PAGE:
While writing How I Met Your Brother, I wrote a scene where the main character and her ex-best friend have a confrontation. In it, the ex-best friend is furious and she calls the main character a name. Due to her rage, it’s a bad name.
I wrote this post on facebook:
Moral dilemma. I’m writing an adult book instead of my usual YA–although I’m sure a lot of teen readers will read the book. I have one character angrily call someone a backstabbing whore. Is whore too strong of a word? I have so many mothers tell me that they hand my books to their twelve year old daughters without reading them first because they trust me. I’m honored, but at the same time, sometimes that sort of trust is hard to live up to. Bad characters say bad things. On the other hand, authors don’t have to put those words in their readers minds. I’m wondering if whore should be on that list. Thoughts?
I got a lot of comments ranging from, “I think it’s fine. Kids hear much worse at school.” to “You’re going to burn in someplace hot.”
Okay, I made up that last comment. Here’s a real one: Why are you having a character call another character such names? I don’t know your work, but this is a major turnoff for me. Too vitriolic.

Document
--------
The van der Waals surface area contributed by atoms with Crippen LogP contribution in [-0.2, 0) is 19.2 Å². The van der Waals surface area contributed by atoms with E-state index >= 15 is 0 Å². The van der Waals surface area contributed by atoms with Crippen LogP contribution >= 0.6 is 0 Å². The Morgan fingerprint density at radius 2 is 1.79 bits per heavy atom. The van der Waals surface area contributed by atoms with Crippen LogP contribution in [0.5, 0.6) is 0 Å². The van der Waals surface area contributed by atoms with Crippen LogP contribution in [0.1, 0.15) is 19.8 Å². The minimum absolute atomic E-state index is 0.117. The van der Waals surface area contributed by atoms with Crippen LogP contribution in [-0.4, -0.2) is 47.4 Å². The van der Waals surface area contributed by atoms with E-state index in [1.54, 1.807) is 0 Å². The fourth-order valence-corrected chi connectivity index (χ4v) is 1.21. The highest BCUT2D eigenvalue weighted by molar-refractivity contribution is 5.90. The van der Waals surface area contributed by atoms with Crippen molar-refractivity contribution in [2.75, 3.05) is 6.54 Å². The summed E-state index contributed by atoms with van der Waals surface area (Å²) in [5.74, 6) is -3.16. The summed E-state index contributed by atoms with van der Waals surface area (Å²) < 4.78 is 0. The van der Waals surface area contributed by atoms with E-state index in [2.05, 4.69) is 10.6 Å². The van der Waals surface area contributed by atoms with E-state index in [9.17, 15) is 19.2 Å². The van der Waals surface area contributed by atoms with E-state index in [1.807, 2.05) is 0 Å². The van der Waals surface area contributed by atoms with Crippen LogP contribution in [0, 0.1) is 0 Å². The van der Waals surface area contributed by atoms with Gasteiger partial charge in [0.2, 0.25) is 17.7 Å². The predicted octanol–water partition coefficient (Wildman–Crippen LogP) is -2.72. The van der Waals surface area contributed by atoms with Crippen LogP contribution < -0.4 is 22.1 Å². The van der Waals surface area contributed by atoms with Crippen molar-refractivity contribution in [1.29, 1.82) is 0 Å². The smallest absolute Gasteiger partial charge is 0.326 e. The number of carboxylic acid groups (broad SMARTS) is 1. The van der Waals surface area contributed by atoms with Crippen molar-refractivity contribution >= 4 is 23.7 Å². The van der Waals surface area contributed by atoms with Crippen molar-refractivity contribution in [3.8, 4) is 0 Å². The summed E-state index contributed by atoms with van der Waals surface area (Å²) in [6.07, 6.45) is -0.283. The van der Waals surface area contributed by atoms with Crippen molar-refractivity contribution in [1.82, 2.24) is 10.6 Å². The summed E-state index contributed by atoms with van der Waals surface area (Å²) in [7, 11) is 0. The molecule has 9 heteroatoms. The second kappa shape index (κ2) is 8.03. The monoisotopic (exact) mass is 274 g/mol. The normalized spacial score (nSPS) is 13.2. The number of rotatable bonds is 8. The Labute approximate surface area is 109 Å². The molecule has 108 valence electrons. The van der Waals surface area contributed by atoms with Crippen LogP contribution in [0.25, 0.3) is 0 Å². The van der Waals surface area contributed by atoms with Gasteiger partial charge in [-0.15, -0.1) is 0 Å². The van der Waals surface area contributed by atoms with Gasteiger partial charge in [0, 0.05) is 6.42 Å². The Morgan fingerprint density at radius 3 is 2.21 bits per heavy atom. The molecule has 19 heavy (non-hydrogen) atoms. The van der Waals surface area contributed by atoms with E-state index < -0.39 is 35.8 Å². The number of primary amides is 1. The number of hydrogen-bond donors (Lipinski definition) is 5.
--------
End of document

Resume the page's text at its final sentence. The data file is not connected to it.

I understand people who want clean books. I don’t swear myself, so really, I get it. I’m always telling would-be authors to avoid swearing if at all possible. Swearing limits your audience. Some people won’t read books with swearing, but no one has ever written me to say that my books could have used more cursing.
I guess I was just wondering if people considered the word ‘whore’ in the same category as swearing. Apparently many people do.
But this whole thing highlights one of the major difficulties for clean writers. Many people in the world don’t have our values. Villains especially don’t have our values. In some books, I write about characters who kill other people. I don’t condone that behavior. I’m not encouraging it. Just like I’m not encouraging anyone to call someone a backstabbing whore. If we wrote stories and pretended that everyone had our values, our stories would ring false. Plus they’d be very boring. Everyone would try to get along.
But then again, where does one draw the line of acceptability? As authors, we bend reality by the very nature of writing. We don’t write scenes where people go to the bathroom, pick their nose or flatulent. Those details aren’t needed and no one wants to read them. Do we need to put in swearing to be authentic?
Also, I can write about killing someone, and I haven’t really become a murderer. But if I swear in a book, I’ve really done it. Which is why I don’t swear in books. Well, that, and my children would never let me live it down. But is name calling the same? Where does one draw that line? Is skank acceptable but whore isn’t? Why do we have stronger reactions to some words than we do to other words that mean the same thing?
At this point you may be wondering if I decided to use the word in question or not. So here’s the truth.
Today while writing, I realized the plot needed some changes, and I cut the scene.Yep. Turns out I didn’t need to open that can of worms on Facebook at all.
So, carry on internet folks, carry on. All is well.
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